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The Appalachian Trail crosses a major highway at Rockfish Gap. Hikers coming off the trail try to hitch a ride down the long hill to Waynesboro, standing on the shoulder of the road with backpacks, walking sticks, long beards, and dirt-stained bodies that probably smell worse than my sleeping bag.

I drop off the highway and rumble down a rough gravel road into Afton. It's a tiny, unassuming place with only a post office and a few churches sitting along a single two-lane strip of pavement. But on the hill that leads steeply up toward the highway sit two of the most significant sites in bicycle touring: the Bike House and the home of the Cookie Lady.

To celebrate the United States' bicentennial in 1976, a group of dedicated bikers set out to create an organized cross-country ride across America. Called the Bikecentennial, the event attracted several thousand riders who traveled over 4,000 miles between Yorktown, Virginia and Florence, Oregon during the summer, camping mostly in large fields, high school gymnasiums, and cramped community centers along the way. It just so happened that the route in Virginia ran through Afton and past the home of a then-58-year-old woman named June Curry. During the Bikecentennial, she offered water and fresh-baked cookies to bikers struggling through the area's huge hills. Later, when the route became known as the TransAmerica Trail, she also began to provide touring bikers a place to rest or spend the night. In the 35 years since, more than a thousand riders have passed through her doors.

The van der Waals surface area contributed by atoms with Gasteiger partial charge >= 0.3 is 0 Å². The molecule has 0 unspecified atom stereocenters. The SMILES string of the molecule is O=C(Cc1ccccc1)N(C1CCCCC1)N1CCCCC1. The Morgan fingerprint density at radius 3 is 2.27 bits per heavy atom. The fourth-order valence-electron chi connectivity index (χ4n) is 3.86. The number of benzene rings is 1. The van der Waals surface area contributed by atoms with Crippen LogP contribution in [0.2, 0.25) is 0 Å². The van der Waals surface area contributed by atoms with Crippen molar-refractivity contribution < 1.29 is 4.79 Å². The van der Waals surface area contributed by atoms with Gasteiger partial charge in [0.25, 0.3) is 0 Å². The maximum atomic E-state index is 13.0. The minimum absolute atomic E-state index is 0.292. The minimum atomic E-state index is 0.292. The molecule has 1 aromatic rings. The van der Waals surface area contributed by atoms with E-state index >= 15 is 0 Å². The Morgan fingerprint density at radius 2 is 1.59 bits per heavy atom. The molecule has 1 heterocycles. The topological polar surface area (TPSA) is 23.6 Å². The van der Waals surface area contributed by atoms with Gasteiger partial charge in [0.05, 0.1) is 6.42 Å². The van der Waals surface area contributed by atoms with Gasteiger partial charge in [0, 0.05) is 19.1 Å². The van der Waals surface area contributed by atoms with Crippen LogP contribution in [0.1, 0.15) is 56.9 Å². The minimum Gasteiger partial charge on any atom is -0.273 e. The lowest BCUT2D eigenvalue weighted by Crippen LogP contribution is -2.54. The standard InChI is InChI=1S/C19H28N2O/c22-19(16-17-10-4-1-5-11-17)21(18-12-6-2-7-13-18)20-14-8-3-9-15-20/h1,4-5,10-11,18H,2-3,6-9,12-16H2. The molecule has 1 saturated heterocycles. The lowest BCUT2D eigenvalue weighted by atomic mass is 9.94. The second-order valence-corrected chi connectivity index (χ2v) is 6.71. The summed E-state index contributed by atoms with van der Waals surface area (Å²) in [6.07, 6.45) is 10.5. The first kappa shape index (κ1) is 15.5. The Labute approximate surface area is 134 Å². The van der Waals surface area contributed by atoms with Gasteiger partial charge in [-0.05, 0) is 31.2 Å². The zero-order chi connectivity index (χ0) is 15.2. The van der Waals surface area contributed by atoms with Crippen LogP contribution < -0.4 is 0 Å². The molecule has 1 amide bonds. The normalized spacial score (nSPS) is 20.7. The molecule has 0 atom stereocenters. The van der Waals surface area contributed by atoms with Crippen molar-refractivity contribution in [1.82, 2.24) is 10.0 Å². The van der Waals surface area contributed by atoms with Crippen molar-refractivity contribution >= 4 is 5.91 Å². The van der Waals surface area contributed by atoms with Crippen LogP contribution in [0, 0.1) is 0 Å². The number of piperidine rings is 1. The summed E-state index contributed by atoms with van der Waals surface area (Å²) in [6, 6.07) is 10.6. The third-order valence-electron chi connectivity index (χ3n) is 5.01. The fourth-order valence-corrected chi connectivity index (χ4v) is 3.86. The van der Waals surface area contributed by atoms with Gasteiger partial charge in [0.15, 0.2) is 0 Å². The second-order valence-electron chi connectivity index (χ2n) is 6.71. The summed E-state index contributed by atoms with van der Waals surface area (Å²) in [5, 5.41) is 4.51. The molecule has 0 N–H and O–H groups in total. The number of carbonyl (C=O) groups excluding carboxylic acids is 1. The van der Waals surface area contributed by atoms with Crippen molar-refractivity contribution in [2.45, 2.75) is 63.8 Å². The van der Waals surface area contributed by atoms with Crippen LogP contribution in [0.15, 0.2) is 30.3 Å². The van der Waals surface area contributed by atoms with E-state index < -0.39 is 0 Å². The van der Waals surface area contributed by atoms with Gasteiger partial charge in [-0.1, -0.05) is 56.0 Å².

I round a corner and recognize the place instantly. The pair of two-story brick houses sit tall and narrow, very close to the road, with a large brown cinder-block garage between them.

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I walk up the stairs to the door of the house farther up the hill and ring the bell. A minute later the latch clicks open and I'm standing in front of the Cookie Lady, the patron saint of bicycle touring. She's 92, stands no taller than five feet, and speaks in a high-pitched voice with a sweet Western Virginia twang. As we talk I smile so wide that I feel the skin bunching up below my cheekbones. June recently had a stroke and doesn't move well, but she still speaks a mile a minute and tells me at great speed about the Bike House, how to use the outdoor shower, and where in the house to find food. She also gives me tips on the road ahead, reminds me to load up on water before I leave, and fills me in on the latest events in Afton. I try to get a few words in, but even when I talk loudly I'm not sure she hears me.